Conditions were poor for the Pilgrims during the first few years at Plymouth Bay Colony. Crop yields were poor, and many went hungry. The Governor of Plymouth, William Bradford, wrote that the old English tradition of farming in common – where the harvest was pooled and rationed –
“was found to breed much confusion and discontent, and retard much imploymet that would have been to their benefite and comforte.”
It seems that the younger, healthier, and able-bodied colonists resented not receiving a share of the harvest proportional to their labors and often sat idle. Others were unwilling to work, citing their weak physical condition.
After three years of near starvation, Bradford decided to abandon farming in common in the spring of 1623 to set aside a plot of land for each family as their own private property to supply themselves with corn. The result was a bountiful harvest. Governor Bradford wrote that:
“This had very good success; for it made all hands very industrious, so as much more corne was planted then other waise would have bene by any means ye Govr or any other could use, and saved him a great deall of trouble, and gave farr better contente. The women now wente willingly into ye feild, and tooke their little-ons with them to set corne, which before would aledg weaknes, and inabilitie; whom to have compelled would have bene thought great tiranie and oppression.”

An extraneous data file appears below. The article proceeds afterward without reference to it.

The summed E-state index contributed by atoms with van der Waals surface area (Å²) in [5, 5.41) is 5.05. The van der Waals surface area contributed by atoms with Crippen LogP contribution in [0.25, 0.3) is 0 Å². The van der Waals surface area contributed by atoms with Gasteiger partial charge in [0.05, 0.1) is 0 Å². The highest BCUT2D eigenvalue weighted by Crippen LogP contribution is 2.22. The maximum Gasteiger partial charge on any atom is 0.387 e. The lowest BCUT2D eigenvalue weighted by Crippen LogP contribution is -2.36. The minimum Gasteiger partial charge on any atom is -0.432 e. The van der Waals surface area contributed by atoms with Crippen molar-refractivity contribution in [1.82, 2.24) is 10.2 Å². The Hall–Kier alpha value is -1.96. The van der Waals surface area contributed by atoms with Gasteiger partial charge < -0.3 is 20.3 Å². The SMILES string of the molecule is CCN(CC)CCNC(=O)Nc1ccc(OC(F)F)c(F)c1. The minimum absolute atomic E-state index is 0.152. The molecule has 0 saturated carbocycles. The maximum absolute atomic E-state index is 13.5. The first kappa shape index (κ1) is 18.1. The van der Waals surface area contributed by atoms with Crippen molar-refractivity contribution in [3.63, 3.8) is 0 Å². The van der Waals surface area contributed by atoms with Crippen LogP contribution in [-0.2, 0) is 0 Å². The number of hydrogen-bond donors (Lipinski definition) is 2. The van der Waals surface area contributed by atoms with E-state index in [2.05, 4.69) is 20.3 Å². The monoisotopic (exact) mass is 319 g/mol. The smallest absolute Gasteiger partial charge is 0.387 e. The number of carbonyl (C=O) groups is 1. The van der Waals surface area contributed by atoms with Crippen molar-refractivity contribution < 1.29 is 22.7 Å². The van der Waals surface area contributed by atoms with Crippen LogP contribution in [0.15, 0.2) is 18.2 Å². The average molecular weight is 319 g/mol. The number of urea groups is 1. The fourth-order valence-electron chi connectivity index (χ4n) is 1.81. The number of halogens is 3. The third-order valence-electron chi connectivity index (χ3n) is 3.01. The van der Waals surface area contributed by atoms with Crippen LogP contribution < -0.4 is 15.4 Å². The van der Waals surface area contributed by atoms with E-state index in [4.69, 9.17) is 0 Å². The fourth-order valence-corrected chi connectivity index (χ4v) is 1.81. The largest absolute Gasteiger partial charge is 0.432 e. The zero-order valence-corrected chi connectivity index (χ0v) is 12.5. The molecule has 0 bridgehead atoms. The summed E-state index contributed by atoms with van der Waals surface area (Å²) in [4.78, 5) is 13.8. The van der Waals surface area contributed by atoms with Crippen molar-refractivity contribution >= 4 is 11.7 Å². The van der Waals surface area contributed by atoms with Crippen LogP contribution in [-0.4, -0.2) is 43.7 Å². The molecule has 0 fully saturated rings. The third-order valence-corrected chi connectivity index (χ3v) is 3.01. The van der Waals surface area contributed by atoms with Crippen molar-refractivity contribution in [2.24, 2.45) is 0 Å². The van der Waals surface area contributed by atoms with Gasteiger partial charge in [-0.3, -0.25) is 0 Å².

The colonists embraced the idea of enjoying the fruits of their individual labor, and became more productive. Years of abundance followed. Eventually the colony produced enough corn to spare and trade for furs and other comforts. The fledging economy was so successful that 24 years later, in 1647, Bradford wrote that:
“Any generall wante or famine hath not been amongst them since to this day”. The bountiful harvest in the fall of 1623 prompted them to “sett aparte a day of thanksgiving.”
We still have reason to celebrate the economic principles of that first Thanksgiving of nearly 400 years ago. The productive and efficient U.S. economy has absorbed some hits this year, but has posted solid growth, driving income gains and a rise in the stock and bond markets, and improving the financial well-being of Americans – definitely something to be thankful for.
Jeff Kleintop, CFA
Senior Vice President
Chief Market Strategist
Linsco Private Ledger